Molecular Testing Reduces Isolation Time in Possible TB

Veronica Hackethal, MD

August 29, 2018

Using a clinical algorithm to implement rapid molecular testing can decrease isolation time in patients with suspected active tuberculosis (TB), a study found. The study also confirmed the accuracy of the molecular TB test.

Results were published online August 28 in JAMA Internal Medicine.

The study represents the first published data on the real-world effect of molecular testing to guide discontinuation of respiratory isolation for TB.

"Routine use of molecular assay testing should be strongly considered to provide faster, more patient-centered care to hospitalized patients undergoing evaluation for TB in the United States and other low TB-burden settings," Lelia H Chaisson, MSc, from Yale School of Public Health, New Haven, Connecticut, and colleagues write.

"Together, these measures of impact place rapid molecular testing for TB among a select group of interventions that have been shown to advance the "quadruple aim": improved population health, a better patient experience, a better clinician experience, and lower costs," they add.

Since the 1980s, when several hospital outbreaks of TB occurred, the Centers for Disease Control and Prevention has issued guidelines to prevent this from happening again. The guidelines include screening, personal protective equipment, and airborne infection isolation in a private negative pressure room until active TB has been ruled out.

However, stays in isolation rooms are often prolonged because conventional testing requires negative cultures of sputum samples collected over 2 or more days. That can delay care and place a burden on healthcare resources and costs.

A faster testing approach uses semiautomated molecular testing such as GeneXpert MTB/RIF (Cepheid), which can provide results in fewer than 2 hours. Several professional societies have endorsed this test, and the Centers for Disease Control and Prevention recommends its universal adoption. However, hospitals have been slow on the uptake, and the test has yet to be widely adopted.

To test methods to encourage the adoption of molecular testing, the researchers devised a clinical risk-assessment algorithm and conducted a cohort study among patients evaluated for active TB at a large academic hospital between January 2014 and January 2016.

The algorithm was developed using input from an interdisciplinary group of experts in infection control. Researchers distributed it to clinical staff through information sessions, handouts, wall posters, a website link, and the electronic order entry system.

The algorithm used clinical assessments to guide how many sputum samples to collect. It allowed discontinuation of isolation after two negative molecular test results in individuals with low risk for active TB, and after three negative molecular tests in individuals with high risk for active TB, as determined by bedside exam.

The study included 621 adults with a median age of 54 years; 26% were women.

Compared with preimplementation of the algorithm, postimplementation results suggested that using the molecular test provided substantial clinical and financial benefits. Discontinuation of isolation was significantly faster with the molecular testing (2.9 vs 2.5 days; P = .001), as was time to discharge (6.0 vs 4.9 days; P = .003).

Using the molecular testing algorithm accurately diagnosed seven patients with active TB confirmed on sputum culture. It accurately excluded 251 patients with negative cultures, with no false positives. Only one false negative resulted from using the molecular assay, and the error was caught on a second molecular testing sample sent as a result of the risk stratification algorithm. Molecular testing also detected one patient with a negative culture who would have otherwise gone undetected.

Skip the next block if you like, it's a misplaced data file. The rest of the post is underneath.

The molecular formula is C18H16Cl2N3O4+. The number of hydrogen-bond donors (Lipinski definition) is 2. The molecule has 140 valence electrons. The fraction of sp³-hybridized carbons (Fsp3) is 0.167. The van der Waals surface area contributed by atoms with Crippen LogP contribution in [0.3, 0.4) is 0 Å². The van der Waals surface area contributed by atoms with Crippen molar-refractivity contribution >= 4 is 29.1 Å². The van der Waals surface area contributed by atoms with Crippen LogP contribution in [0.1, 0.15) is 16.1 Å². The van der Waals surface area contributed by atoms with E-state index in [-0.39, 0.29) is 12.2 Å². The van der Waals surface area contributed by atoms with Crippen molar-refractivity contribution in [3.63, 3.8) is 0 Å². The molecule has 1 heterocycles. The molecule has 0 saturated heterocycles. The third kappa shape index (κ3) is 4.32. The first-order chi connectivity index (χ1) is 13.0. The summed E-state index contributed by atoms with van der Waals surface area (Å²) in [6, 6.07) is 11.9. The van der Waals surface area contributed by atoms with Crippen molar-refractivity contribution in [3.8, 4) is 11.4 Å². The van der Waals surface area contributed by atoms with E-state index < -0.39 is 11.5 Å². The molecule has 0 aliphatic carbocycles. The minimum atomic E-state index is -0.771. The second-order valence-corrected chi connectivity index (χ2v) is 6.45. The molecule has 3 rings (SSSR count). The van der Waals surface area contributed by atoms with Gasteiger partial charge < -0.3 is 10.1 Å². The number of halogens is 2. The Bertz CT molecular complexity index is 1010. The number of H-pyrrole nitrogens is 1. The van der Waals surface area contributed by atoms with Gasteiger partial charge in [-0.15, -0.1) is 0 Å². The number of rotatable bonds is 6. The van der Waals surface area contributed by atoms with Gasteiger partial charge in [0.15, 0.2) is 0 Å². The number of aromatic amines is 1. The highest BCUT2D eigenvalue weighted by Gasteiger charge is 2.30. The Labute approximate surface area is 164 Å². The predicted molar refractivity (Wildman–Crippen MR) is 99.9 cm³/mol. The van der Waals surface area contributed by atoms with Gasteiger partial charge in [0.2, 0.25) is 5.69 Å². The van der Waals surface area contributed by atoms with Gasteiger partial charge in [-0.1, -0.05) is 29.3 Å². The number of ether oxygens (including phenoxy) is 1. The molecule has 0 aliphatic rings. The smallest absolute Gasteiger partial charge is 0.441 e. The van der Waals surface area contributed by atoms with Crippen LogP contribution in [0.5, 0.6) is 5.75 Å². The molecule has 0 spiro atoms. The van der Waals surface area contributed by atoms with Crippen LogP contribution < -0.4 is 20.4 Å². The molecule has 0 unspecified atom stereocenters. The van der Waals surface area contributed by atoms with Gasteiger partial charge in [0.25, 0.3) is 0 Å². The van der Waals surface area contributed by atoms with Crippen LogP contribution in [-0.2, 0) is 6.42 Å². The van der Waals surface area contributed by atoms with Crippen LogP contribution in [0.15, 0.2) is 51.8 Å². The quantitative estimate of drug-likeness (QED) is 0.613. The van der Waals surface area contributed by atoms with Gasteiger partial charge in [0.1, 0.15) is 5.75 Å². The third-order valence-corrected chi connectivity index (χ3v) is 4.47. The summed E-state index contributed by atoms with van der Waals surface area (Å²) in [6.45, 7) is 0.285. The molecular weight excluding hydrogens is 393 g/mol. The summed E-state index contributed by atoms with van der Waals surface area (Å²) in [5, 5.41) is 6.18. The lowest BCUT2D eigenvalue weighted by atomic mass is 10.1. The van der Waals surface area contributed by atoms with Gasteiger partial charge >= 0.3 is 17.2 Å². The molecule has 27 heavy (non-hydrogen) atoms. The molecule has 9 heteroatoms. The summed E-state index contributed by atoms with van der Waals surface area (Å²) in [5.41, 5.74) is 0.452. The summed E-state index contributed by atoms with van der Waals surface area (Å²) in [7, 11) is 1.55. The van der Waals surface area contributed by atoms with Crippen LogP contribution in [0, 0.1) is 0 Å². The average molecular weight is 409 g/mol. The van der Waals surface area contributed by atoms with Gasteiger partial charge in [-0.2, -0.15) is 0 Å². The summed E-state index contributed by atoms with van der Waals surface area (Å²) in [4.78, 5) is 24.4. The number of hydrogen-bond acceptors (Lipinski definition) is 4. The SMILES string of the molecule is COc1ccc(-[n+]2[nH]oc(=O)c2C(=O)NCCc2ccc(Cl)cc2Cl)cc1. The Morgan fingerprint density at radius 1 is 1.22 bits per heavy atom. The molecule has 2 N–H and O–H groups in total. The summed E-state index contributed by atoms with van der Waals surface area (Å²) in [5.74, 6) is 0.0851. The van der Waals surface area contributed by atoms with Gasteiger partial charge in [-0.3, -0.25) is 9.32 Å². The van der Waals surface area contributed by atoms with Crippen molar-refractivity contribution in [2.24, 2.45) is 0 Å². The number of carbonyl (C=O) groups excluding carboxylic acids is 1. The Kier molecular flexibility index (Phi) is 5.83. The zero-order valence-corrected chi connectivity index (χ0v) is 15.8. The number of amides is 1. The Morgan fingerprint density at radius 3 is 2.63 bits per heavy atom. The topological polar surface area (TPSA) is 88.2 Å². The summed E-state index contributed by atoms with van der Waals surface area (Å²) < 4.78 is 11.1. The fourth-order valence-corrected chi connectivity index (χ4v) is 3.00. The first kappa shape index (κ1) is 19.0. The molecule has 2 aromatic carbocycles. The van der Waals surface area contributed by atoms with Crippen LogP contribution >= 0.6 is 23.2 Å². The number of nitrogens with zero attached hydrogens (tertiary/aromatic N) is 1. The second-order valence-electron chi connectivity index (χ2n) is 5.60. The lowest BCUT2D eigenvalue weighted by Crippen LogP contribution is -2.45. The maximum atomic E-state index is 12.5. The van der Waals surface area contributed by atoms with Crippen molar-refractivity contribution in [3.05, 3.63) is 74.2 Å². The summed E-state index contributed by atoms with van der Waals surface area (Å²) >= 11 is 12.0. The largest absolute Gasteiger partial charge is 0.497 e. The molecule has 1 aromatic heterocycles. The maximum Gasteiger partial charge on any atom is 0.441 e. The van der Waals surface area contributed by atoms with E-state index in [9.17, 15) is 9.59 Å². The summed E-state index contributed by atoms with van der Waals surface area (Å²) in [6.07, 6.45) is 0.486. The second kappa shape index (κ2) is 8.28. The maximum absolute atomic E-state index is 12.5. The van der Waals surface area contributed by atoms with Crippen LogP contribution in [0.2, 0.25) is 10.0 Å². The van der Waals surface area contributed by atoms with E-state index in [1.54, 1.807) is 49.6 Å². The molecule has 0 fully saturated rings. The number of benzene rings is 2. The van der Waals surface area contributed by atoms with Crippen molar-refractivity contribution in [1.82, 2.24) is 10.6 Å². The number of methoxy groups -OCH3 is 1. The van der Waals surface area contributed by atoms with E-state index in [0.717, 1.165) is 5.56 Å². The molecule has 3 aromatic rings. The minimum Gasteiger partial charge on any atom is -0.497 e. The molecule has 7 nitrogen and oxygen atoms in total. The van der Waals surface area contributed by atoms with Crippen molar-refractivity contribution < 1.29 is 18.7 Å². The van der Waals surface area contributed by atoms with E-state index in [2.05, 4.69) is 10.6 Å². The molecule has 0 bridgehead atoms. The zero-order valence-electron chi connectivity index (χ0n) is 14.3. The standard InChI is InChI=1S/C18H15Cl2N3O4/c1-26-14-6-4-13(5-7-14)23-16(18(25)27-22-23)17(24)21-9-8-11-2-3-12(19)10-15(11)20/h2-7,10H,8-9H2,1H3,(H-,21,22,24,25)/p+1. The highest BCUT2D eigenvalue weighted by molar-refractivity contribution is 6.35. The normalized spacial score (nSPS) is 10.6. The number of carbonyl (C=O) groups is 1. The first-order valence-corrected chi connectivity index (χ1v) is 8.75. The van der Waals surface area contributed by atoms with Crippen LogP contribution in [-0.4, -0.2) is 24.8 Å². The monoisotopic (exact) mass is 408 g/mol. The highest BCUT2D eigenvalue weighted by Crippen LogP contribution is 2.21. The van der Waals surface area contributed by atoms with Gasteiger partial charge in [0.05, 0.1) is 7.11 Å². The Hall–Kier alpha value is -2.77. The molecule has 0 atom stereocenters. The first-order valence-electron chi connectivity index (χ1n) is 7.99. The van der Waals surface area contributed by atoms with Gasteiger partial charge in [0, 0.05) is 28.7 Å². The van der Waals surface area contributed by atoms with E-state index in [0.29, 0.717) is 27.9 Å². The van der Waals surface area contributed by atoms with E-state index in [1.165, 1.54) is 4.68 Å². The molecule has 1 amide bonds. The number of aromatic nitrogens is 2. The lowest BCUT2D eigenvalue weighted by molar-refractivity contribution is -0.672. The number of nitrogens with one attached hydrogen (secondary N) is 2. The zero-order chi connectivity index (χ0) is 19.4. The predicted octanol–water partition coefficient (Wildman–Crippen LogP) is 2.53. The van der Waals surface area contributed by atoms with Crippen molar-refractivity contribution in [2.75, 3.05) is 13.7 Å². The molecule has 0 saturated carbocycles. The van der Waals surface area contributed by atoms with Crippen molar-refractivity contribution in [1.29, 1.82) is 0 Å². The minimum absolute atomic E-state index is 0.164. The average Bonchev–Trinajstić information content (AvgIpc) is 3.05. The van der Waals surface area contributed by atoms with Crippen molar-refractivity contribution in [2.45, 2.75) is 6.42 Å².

Follow-up found that approximately 70% of clinicians adopted molecular testing, with sustained use up to 2 years after implementation.

The molecular testing algorithm saved an average of $13,347 per isolated TB-negative patient.

Assuming the hospital evaluates 250 patients for active TB annually, estimated cost savings would be $3.3 million.

The authors mention several limitations: The study took place at a single academic medical center with substantial experience with TB evaluation, so results may not apply to other settings.

Despite these limitations, Max Salfinger, MD, from the National Jewish Health Center, Denver, Colorado, writes in an invited commentary: "The results of this novel study are very encouraging."

"Although these differences [in reduction of time in isolation and decrease in time to hospital discharge] do not seem dramatic, the savings they produce are meaningful," he adds.

He suggests clinicians and hospital administrators work to identify barriers to wider adoption of rapid molecular testing for TB. They should also assess whether this new algorithm can increase adoption in other settings.

Referring to Everett Rogers, whose work about adoption of new technology identified innovators, early adopters, early majority, late majority, and laggards, Salfinger urges: "Be that early adopter and order [molecular testing] more often for patients with possible TB to decrease airborne infection isolation cost and provide better health care."

The study was funded by grants from the University of California San Francisco/San Francisco Department of Public Health Caring Wisely Program; the San Francisco Hearts Foundation; and the Johns Hopkins HIV Epidemiology and Prevention Sciences Training Program. The GeneXpert MTB/RIF test kits were donated by GeneXpert. The authors and Salfinger have disclosed no relevant financial relationships.

JAMA Intern Med. Published online August 27, 2018. Article abstract, Commentary extract

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